Eating aioli has to be one of my favorite ways to consume luscious amounts of garlic and olive oil. Add basil, put that aioli on top of a toasted piece of whole grain bread, top it with heirloom tomatoes from your mom's garden, add some creamy avocado and a generous slice of yesterday's perfectly roasted chicken from Lola's in Berkeley , and you have a masterpiece. And an excuse to twist the cap on that New Zealand sauvie that's been looking at you every time you open the fridge.
Aioli is a traditional garlic and egg-based Provencal sauce, of the likes of a homemade garlic mayonnaise, but made by someone who bought a baguette early that morning and had a cheese course the night before.
Ranging in consistency that's similar to a creme anglaise when made the traditional way with a mortar and pestle to a smooth, thick, swarthy texture when made in a food processor or via whisk and bowl, aioli is served all over Europe and can be found in many bistro and fine dining establishments in the U.S. Where this sauce receives it's due respect is in the classic seasonal spring meal devoted entirely to it's presence in Provence, aptly named "Le Grand Aioli." At this meal, bowls of the garlic wonder are served with slightly cooked spring vegetables and boiled eggs for dipping.
I'm a lover of aioli, plain and simple, but where it really shines in my house is with chopped herbs. Toss some basil, tarragon, or chervil in the aioli at the end of the mixing, and you have what's possibly the best sauce for veggies and cushion for sandwiches around.
Why a New Zealand Sauvignon Blanc with aioli?
New Zealand makes a Sauvignon Blanc known for being herbaceous, having hints of tropical fruit, and for having a mad mineral, lime streak. Choosing a New Zealand Sauvie for this dish is drawing on both wine pairing ideals of matching and contrasting.
We're matching the herbs in the aioli to the grassy, slightly herbaceous green nature of the wine, and in return, the wine thanks us by amplifying the fresh herbal flavors of the basil, tarragon, or chervil that we choose for the sauce. And if you have a fresh, young, green-tasting olive oil, the Sauvie matches wonders here too. As for contrasting, the mineral lime and the steely hint of guava in the wine cuts through the fat in the rich olive oil expertly like a squeeze of lemon in a cream sauce.
Some of my favorite New Zealand Sauvignon Blancs are those from Bird and Evans and Tate wineries. I drank the 2006 Evans and Tate Sauvignon Blanc from Margaret River with my sandwich. A great cheapie.
Add a sunny day, a sandwich to lather the aioli on and you've got a perfect seasonal meal.
Herbed Aioli Recipe: Step by Step Pictures
1 egg yolk, at room temperature
1 medium clove garlic, chopped
1 tsp dijion mustard
juice of small lemon
3/4 - 1 cup extra virgin olive oil
1/4 - 1/2 cup fresh, packed basil or your favorite herbs
Salt and pepper to taste
* Footnote for those without food processers are at the end of this recipe.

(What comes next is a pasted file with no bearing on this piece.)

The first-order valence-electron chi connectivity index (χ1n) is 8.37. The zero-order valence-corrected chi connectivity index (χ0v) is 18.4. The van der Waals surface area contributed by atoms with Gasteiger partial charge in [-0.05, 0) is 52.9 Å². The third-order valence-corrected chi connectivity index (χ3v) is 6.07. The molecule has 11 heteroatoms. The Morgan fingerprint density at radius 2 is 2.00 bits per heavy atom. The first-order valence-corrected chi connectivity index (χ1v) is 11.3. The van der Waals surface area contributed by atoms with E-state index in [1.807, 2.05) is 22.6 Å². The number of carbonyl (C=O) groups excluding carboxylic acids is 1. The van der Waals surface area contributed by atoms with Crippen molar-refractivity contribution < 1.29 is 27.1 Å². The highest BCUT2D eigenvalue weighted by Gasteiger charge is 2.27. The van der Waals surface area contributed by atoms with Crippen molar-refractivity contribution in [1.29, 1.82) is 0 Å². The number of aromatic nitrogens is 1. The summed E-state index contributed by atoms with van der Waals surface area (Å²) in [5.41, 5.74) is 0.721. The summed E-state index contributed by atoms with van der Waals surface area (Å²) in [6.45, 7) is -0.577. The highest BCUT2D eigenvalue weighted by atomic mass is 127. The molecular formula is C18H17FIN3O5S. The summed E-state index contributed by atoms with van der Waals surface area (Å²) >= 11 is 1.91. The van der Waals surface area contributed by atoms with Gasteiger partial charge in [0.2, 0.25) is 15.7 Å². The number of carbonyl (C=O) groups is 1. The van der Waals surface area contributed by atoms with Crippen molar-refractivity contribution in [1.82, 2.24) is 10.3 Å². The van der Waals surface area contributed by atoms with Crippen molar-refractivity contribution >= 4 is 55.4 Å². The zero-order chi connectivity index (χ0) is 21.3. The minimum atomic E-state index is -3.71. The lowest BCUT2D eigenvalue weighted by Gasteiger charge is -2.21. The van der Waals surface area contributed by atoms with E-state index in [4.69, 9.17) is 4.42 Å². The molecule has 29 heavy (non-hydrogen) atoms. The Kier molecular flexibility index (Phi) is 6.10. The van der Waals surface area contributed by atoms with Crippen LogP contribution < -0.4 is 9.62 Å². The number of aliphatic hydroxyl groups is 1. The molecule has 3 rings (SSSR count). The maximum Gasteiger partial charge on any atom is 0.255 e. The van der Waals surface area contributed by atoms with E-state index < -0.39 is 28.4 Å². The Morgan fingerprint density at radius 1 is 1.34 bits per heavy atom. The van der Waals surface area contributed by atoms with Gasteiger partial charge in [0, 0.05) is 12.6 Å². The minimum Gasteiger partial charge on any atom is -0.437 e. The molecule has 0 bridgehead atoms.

Place first three ingredients in a food processer.
Blend until throughly combined, about 5-10 seconds. Add lemon juice and blend an additional 10 seconds plus.
Now it's time for the extra virgin. I prefer a lighter, greener, less harsh extra virgin olive oil for the aioli because sometimes the more intense olive oils can overpower the garlic mayo. For those whom the flavor of only extra virgin olive oil is their aioli too strong, I'd suggest using a combination of canola and extra virgin olive oil to your taste.
To start, add the olive oil in a very thin stream, as thin or thinner of a stream than that pictured in above photo. Such a stream will ensure that the aioli won't break before finishing. After emulsification begins, you may add the oil faster. You'll know the emulsification is happening when your aioli looks like this:
If oil begins to bead or gather on aioli's surface while blending, stop pouring the oil for a moment and pulse mix until incorporated. After using 3/4 cup of olive oil, add some salt and taste the mix. Is it too tart? Add the full cup of oil. If the aoili tastes sufficently creamy to you, just add a tad more oil. Too much oil and the aioli won't set well.
Now add the chopped herbs (rough chop, packed well) and pulse until all is well combined. I used basil because it was availabe and delicious at my farmer's market, but I've also used varying combinations of tarragon and chervil, and the aioli equally rocked.
To finish, add salt and pepper to taste. I love tons of pepper in my baby.
If you'd rather use a bowl and whisk because you're just that kind of cook, or because no food processor is available to you (just got mine recently), here are some helpful hints. First, finely chop the garlic and herbs- everything will blend easier. Second, in areas where the recipe suggests processing or pulsing, whisk isntead. Yes! Third, in the beginning of the aioli process, add the oil in as thin as a stream as possible until your aioli begins emulsifying. This applies to those who process too, but it is even more important that you mind this, whiskers, because the aioli has more chance of breaking when whisked. After coagulation begins, you may add the oil faster. If oil begins to bead or gather on aioli's surface while whisking and pouring, stop pouring for a moment and whisk until fully incorporated. Last, be nice to yourself and do the following: moisten a dish towell, twist it, and form the twisted towell into a circle pattern on your cutting board or countertop. Tie the ends together in necessary to make circle stay on you place the aioli bowl on top. The towell will hold the bowl in place so both hands are free- one to whisk and the other to pour. Much easier.